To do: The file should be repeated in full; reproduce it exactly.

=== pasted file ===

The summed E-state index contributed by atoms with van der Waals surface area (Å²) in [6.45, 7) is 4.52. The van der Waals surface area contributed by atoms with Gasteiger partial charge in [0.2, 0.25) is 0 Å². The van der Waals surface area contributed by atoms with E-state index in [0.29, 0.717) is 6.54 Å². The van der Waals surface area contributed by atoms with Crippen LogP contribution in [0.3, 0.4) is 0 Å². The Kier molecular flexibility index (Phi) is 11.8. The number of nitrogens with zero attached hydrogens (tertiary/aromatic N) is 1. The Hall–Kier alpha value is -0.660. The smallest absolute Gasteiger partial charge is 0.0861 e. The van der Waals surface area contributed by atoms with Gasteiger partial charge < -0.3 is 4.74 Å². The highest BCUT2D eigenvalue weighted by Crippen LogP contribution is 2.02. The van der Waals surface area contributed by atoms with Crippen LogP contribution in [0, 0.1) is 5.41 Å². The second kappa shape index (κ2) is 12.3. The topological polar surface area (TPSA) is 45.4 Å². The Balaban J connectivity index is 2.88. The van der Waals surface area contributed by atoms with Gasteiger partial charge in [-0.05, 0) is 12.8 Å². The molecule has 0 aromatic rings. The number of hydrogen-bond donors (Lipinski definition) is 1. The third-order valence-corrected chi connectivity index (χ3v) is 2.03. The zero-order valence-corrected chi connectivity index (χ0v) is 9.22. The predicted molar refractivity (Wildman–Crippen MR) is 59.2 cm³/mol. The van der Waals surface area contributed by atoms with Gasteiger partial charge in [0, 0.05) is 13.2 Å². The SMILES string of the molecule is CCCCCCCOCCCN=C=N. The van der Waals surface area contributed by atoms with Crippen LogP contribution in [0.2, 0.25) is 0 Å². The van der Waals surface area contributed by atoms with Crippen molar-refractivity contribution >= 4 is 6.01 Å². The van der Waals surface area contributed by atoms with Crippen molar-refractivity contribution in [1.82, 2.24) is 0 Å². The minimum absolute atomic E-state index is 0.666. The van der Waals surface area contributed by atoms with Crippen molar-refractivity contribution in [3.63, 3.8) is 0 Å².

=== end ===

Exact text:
The summed E-state index contributed by atoms with van der Waals surface area (Å²) in [6.45, 7) is 4.52. The van der Waals surface area contributed by atoms with Gasteiger partial charge in [0.2, 0.25) is 0 Å². The van der Waals surface area contributed by atoms with E-state index in [0.29, 0.717) is 6.54 Å². The van der Waals surface area contributed by atoms with Crippen LogP contribution in [0.3, 0.4) is 0 Å². The Kier molecular flexibility index (Phi) is 11.8. The number of nitrogens with zero attached hydrogens (tertiary/aromatic N) is 1. The Hall–Kier alpha value is -0.660. The smallest absolute Gasteiger partial charge is 0.0861 e. The van der Waals surface area contributed by atoms with Gasteiger partial charge < -0.3 is 4.74 Å². The highest BCUT2D eigenvalue weighted by Crippen LogP contribution is 2.02. The van der Waals surface area contributed by atoms with Crippen LogP contribution in [0, 0.1) is 5.41 Å². The second kappa shape index (κ2) is 12.3. The topological polar surface area (TPSA) is 45.4 Å². The Balaban J connectivity index is 2.88. The van der Waals surface area contributed by atoms with Gasteiger partial charge in [-0.05, 0) is 12.8 Å². The molecule has 0 aromatic rings. The number of hydrogen-bond donors (Lipinski definition) is 1. The third-order valence-corrected chi connectivity index (χ3v) is 2.03. The zero-order valence-corrected chi connectivity index (χ0v) is 9.22. The predicted molar refractivity (Wildman–Crippen MR) is 59.2 cm³/mol. The van der Waals surface area contributed by atoms with Gasteiger partial charge in [0, 0.05) is 13.2 Å². The SMILES string of the molecule is CCCCCCCOCCCN=C=N. The van der Waals surface area contributed by atoms with Crippen LogP contribution in [0.2, 0.25) is 0 Å². The van der Waals surface area contributed by atoms with Crippen molar-refractivity contribution >= 4 is 6.01 Å². The van der Waals surface area contributed by atoms with Crippen molar-refractivity contribution in [1.82, 2.24) is 0 Å². The minimum absolute atomic E-state index is 0.666. The van der Waals surface area contributed by atoms with Crippen molar-refractivity contribution in [3.63, 3.8) is 0 Å².